Have you been inspired to start a new hobby? That’s great! (If you still need some more inspiration head on to this post about why hobbies are good for you) But which hobby should you choose? Depending on where you live, how old you are and a number of other factors there may be too many or not enough choices. But worry not! I am here to give you some tips and directions that will help you take up a new hobby you’ll love with very little effort.
Before we start, I would like to remind you that it is absolutely OK to “sample” a hobby before you fully commit to it. Don’t be afraid to try an activity and give it up if you don’t like it – it does not mean you failed, it just means that you are still looking for your thing.
It may be a good idea to start cheaply, though (here are some tips that will help you): you wouldn’t want to spend tons of money on, say, expensive equipment or supplies and then suddenly realize that it is not your cup of tea.
Also remember to keep an open mind. Activities that you have always deemed too dangerous or too boring may prove to be just right for you. And even if you don’t take up all the hobbies that you “sample”, you will have a lot of fun doing it anyway.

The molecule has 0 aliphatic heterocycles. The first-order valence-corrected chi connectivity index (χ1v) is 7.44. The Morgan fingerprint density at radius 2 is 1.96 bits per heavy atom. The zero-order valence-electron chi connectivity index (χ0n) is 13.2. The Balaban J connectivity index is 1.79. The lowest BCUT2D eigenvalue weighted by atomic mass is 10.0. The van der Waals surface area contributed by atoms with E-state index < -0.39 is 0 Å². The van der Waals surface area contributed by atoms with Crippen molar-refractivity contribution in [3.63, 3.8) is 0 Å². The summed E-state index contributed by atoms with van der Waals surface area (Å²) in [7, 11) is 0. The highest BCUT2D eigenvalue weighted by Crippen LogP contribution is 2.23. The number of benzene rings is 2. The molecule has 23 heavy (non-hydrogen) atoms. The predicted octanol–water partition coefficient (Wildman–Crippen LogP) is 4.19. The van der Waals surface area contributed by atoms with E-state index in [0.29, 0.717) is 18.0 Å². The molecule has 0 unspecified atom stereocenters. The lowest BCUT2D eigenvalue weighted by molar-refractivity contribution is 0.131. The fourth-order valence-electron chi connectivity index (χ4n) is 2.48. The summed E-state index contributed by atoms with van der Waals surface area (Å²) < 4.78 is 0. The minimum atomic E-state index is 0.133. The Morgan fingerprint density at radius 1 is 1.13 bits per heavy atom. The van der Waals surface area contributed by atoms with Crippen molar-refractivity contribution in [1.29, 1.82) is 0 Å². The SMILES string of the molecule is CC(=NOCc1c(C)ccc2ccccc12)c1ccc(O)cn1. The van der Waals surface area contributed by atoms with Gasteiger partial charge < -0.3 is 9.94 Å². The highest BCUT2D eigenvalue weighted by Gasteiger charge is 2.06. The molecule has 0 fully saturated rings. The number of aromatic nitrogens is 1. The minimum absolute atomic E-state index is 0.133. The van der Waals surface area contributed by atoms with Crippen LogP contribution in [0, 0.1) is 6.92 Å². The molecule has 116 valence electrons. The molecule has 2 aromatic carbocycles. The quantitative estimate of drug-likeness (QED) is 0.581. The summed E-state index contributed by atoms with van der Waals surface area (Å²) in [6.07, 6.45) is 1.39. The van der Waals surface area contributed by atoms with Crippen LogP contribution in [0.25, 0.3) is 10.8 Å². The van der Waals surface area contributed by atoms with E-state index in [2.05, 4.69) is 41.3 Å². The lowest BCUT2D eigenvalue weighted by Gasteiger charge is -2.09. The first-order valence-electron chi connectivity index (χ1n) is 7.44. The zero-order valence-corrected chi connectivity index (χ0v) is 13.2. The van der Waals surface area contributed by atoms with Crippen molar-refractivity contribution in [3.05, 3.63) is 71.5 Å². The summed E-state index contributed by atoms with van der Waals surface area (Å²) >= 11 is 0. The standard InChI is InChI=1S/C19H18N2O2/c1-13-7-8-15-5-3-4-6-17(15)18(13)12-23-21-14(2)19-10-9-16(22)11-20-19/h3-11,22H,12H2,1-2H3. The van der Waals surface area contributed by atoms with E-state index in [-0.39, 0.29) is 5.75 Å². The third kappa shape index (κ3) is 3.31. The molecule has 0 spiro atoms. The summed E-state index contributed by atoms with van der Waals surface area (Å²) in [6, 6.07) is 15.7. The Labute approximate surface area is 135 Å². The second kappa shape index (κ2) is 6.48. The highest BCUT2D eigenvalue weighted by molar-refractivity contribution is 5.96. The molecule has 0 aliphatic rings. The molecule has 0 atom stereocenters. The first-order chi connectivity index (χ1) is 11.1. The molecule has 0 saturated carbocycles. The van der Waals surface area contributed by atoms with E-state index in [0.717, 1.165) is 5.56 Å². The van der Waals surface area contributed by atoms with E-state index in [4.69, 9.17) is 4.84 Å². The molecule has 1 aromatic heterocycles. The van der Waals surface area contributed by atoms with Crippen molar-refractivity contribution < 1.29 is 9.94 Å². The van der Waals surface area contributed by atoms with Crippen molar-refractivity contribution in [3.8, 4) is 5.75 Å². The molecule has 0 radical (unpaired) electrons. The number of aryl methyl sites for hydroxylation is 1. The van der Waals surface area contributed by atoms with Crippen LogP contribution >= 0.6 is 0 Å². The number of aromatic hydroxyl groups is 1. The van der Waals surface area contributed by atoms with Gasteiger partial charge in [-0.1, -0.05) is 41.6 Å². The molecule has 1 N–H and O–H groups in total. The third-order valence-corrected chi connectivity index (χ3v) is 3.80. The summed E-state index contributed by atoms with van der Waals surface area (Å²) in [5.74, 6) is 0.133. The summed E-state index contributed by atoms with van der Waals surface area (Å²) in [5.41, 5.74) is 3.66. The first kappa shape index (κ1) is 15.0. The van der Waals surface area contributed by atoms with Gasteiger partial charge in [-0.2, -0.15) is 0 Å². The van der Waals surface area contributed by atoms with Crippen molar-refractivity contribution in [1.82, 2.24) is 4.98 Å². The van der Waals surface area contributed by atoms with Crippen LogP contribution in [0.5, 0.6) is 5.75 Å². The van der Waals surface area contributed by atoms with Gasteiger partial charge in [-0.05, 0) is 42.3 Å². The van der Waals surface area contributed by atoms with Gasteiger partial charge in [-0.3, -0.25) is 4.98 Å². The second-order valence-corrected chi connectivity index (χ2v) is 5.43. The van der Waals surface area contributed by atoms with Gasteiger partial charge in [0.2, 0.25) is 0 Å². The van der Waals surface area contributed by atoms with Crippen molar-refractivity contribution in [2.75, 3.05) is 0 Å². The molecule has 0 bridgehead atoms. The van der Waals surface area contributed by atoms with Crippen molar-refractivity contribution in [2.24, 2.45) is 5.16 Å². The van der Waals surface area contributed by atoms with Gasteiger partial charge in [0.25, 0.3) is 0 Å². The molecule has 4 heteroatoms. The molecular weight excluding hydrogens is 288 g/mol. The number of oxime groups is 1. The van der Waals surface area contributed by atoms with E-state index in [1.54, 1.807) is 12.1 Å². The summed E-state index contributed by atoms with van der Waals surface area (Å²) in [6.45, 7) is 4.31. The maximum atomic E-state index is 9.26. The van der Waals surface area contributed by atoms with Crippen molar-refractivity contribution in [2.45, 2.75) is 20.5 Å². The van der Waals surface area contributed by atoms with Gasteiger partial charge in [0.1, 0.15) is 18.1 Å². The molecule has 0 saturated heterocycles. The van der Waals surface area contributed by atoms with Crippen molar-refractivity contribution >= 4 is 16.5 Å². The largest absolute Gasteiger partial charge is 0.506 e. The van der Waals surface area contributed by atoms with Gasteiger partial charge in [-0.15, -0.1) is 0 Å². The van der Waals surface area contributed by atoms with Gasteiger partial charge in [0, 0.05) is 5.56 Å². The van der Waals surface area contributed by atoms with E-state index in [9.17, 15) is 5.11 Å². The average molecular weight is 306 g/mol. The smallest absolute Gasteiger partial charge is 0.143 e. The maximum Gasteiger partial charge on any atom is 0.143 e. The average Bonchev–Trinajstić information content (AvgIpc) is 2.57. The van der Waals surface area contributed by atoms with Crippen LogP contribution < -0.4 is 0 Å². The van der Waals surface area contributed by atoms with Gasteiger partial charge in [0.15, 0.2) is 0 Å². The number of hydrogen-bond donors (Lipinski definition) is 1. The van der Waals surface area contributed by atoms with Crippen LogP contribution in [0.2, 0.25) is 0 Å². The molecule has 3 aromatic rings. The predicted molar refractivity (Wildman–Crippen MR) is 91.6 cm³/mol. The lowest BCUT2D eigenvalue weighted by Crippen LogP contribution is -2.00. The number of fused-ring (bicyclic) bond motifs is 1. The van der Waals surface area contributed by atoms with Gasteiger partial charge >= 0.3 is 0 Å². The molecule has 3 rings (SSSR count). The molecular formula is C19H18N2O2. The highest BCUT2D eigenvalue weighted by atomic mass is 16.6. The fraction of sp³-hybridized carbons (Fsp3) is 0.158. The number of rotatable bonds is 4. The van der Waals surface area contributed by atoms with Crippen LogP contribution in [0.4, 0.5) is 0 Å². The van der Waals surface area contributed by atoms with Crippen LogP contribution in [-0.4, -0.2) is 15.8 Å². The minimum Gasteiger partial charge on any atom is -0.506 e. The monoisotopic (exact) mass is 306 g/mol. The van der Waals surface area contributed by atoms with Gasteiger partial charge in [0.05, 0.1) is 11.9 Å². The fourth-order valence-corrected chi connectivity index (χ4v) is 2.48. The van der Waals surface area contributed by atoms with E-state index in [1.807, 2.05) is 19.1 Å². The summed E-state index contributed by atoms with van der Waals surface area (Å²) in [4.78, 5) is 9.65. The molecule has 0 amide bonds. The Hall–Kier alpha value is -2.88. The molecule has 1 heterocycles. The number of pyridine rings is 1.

That last bit kind of sounds like it doesn’t matter which hobby you choose (and in a way it doesn’t), but even so, you have to start somewhere. And here is how you can do it.
1. Consider your existing hobbies and interests
This one seems kind of obvious, but there are actually two strategies that you can follow here. The first one is to try something similar to what you already enjoy doing. Are you into watercolor painting? Try oil or acrylic, or maybe sketching. If you are into yoga, try a different variation (aerial or bikram yoga). Basically, if you do sports, try a similar sport, if you do arts and crafts, try a new but similar one, and so on.
The second strategy is to go “a contrario”. You have been doing sports all your life, but think you lack the necessary creativity for painting? Try it anyway. You may discover a hidden talent, but even if you don’t – don’t take it too seriously and enjoy the process.
2. Consider your friends’ interests